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The Real Science Behind The Pink Ball Test Cricket

The Real Science Behind The Pink Ball Test Cricket

November 22 is fast approaching and the revolution in test cricket awaits. Needless to say, November 22 will be slated in bold letters in the history books of cricket when amidst the monopoly of the red ball, the pink ball will make its first appearance in the Indian Cricketing history. This game will be played under the lights against Bangladesh at the iconic Eden Gardens.

But why Pink? Why not any of the other colors, right?
Board wanted a color that would be visible under the lights and can last for an 80 over Test. The red ball failed in the first parameter and the white ball failed in the following one. Hence the mixture of red and white gave an insight over the consideration of the pink ball.

Change in color brings with itself change in characteristics of the ball. It swings more, retains shine for a long time giving the feel of a new ball for about 30 overs. The traditional red ball loses its shine in around 60-70 minutes.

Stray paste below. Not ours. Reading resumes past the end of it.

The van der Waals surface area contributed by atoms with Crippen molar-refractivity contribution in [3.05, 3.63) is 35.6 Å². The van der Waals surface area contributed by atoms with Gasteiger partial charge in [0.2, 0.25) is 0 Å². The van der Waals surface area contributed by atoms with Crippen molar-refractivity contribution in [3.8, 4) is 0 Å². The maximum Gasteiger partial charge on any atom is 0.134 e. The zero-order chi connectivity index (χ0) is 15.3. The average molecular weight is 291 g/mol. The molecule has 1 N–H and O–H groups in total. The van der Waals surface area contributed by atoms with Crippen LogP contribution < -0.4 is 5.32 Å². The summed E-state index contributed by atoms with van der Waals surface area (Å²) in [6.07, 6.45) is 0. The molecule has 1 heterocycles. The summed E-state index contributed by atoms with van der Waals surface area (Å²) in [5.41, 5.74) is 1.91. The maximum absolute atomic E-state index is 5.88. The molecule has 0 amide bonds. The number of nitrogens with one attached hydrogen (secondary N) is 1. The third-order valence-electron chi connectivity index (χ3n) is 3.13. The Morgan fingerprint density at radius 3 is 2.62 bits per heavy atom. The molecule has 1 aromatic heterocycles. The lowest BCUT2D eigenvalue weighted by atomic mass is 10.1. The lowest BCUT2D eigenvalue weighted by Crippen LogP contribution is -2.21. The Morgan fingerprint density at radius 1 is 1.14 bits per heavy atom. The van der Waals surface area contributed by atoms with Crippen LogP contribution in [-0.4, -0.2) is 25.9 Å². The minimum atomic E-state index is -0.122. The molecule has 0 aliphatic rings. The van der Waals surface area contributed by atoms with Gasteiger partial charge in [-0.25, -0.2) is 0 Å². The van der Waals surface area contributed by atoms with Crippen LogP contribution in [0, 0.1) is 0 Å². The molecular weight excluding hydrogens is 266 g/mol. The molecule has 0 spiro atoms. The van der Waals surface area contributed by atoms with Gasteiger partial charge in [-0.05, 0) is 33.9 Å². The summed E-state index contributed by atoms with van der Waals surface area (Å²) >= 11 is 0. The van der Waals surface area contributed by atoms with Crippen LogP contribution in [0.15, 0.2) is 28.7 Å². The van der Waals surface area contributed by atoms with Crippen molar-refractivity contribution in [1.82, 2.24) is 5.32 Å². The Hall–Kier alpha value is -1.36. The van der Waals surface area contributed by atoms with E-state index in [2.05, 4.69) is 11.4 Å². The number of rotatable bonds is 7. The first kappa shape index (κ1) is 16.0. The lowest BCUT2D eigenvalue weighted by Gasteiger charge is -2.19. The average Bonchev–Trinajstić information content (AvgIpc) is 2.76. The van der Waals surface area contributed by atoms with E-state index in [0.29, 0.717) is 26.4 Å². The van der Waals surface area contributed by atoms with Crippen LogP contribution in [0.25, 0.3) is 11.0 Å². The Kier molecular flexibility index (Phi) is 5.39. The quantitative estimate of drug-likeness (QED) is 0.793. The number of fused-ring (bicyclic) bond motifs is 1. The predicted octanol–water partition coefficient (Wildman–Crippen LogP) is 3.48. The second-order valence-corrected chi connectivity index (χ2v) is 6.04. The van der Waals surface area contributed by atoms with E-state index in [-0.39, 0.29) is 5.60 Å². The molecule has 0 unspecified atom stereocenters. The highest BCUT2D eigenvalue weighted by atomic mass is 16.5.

The first-ever day/night Test between Australia and Newzealand ended in 3 days where none of the sides could surpass the score of 250. It’s gonna be a challenge for both the sides at the Eden Garden.

“To make it easy to spot under lights, extra lacquer is applied over the pink ball so that it shines more. Naturally, the shine allows it to swing more and because of the extra lacquer, the shine also lasts longer than a red ball,” Paras Anand, the Marketing Director of sports goods manufacturer SG.

Spin bowlers will be seen seeking many benefits as there is a visible prominent seam in the SG pink balls.

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